Tim Suermondt: I don’t think any writer can say exactly how another writer influenced his or her own work. Let me put it this way. In the early 80’s in a small bookshop in Florida, I was browsing around and pulled out a book by Milosz (I’d heard of him only vaguely)—”Bells in Winter”—and was taken by the very first poem “Encounter”—the final line being: “I ask not out of sorrow, but in wonder.” I was struck by the beauty, humanity and gravitas of the poem, along with my desire to be able to write a poem like that one day. I knew I would keep this Milosz around. And in addition to those attributes I mentioned, his poems employ hard and interesting questions about faith, ethics, history and philosophy—sometimes done with a sly humor and flesh and blood sensuality. Quite a list, and I always hope the poems I write show some of those qualities too.
Sundress: You mentioned before that you’re “more than happy to… let poetry do the impossible.” Are there other poems by Milosz you can point us to which voice hope for the impossible? Or other or interviews we should follow-up on?
Tim Suermondt: Milosz has many poems that flirt with the impossible. I’ll mention three poems that I really like and that deal with this flirtation: “Gift,” “Amazement,” and “Meaning”—which was written four years before “This World” but seems to be a precursor of it. All of these poems and all the others are only a Google click away. As for interviews, Czeslaw Milosz: Conversations from the University of Mississippi Press is a good one to read—it’s nicely wide-ranging.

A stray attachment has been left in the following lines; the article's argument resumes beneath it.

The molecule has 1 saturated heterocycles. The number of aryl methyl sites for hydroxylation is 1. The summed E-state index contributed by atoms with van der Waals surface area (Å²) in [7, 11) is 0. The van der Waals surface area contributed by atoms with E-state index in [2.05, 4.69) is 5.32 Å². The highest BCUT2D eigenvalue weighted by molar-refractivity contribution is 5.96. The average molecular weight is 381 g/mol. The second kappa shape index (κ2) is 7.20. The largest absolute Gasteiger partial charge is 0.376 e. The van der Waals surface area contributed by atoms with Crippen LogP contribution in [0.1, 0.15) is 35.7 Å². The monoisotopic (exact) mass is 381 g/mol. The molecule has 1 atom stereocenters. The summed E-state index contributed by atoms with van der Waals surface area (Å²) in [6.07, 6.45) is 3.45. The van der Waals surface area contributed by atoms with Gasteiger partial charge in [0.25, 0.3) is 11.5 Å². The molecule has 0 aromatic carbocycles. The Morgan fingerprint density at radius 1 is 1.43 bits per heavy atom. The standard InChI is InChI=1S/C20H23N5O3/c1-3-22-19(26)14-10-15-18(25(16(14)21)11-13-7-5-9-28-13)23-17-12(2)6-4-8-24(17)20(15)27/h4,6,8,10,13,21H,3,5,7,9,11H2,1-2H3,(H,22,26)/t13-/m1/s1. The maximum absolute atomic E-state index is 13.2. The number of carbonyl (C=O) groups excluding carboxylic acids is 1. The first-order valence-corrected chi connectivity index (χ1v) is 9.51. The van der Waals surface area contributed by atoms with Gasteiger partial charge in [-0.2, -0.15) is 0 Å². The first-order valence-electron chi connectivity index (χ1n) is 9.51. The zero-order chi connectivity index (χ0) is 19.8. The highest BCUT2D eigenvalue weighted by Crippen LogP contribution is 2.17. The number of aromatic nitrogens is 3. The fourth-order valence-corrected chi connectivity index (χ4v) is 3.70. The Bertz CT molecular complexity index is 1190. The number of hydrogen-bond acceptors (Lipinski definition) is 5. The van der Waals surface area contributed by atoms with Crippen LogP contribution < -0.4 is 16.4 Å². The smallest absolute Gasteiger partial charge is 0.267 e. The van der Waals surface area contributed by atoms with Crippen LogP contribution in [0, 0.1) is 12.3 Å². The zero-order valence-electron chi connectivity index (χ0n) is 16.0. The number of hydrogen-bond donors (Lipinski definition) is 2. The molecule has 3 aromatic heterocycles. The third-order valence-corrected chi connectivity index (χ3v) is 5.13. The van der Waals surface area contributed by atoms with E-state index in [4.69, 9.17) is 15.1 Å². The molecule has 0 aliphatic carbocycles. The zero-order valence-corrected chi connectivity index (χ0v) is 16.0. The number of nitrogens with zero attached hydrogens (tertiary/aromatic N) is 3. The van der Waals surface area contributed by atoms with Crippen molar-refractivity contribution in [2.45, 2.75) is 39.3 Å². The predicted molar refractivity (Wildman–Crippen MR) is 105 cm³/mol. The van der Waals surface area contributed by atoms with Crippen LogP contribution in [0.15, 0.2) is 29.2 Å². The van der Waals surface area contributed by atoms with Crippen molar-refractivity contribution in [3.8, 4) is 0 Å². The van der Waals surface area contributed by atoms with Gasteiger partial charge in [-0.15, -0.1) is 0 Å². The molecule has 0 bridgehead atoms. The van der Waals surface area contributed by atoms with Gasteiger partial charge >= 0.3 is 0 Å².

What is essential to you as a writer or poet? What piece changed your life? Gave you hope, validated and voiced your fears, was there while you triumphed over them? What piece brings you joy? Made you laugh or grin like a fool? Who was it who made you sit back in wonder, inspiring you to be a stronger writer? We want to know. Send us a recording (or packet of short recordings) of you reading your Lyric Essential—a short story, a handful of poems, an excerpt or two—to SundressLyricEssentials AT gmail DOT com. Then we’ll talk.
Tim Suermondt is the author of two full-length collections of poems: Trying To Help the Elephant Man Dance (The Backwaters Press, 2007) and Just Beautiful (New York Quarterly Books, 2010.) His third collection Election Night and the Five Satins will be published early in 2016 by Glass Lyre Press. He has poems published and forthcoming in Poetry, The Georgia Review, Prairie Schooner, Ploughshares, Blackbird, Bellevue Literary Review, PANK, North Dakota Quarterly, december magazine, Plume Poetry Journal, and Stand Magazine (U.K.) among others. He lives in Cambridge (MA) with his wife, the poet Pui Ying Wong.
Born in Lithuania in 1911, Czeslaw Milosz spent much of his childhood in Czarist Russia, where he published his first collection of poems, Poemat o czasie zastyglym at the age of twenty-one. As an adult, he defected, leaving Poland due to the oppressive Communist regime which had come to power post WWII. He moved to the United States where he lived from 1960 until his death in 2004. Milosz wrote his poems, novels, essays, and other works in his native Polish. He was awarded the Nobel Prize for Literature in 1980.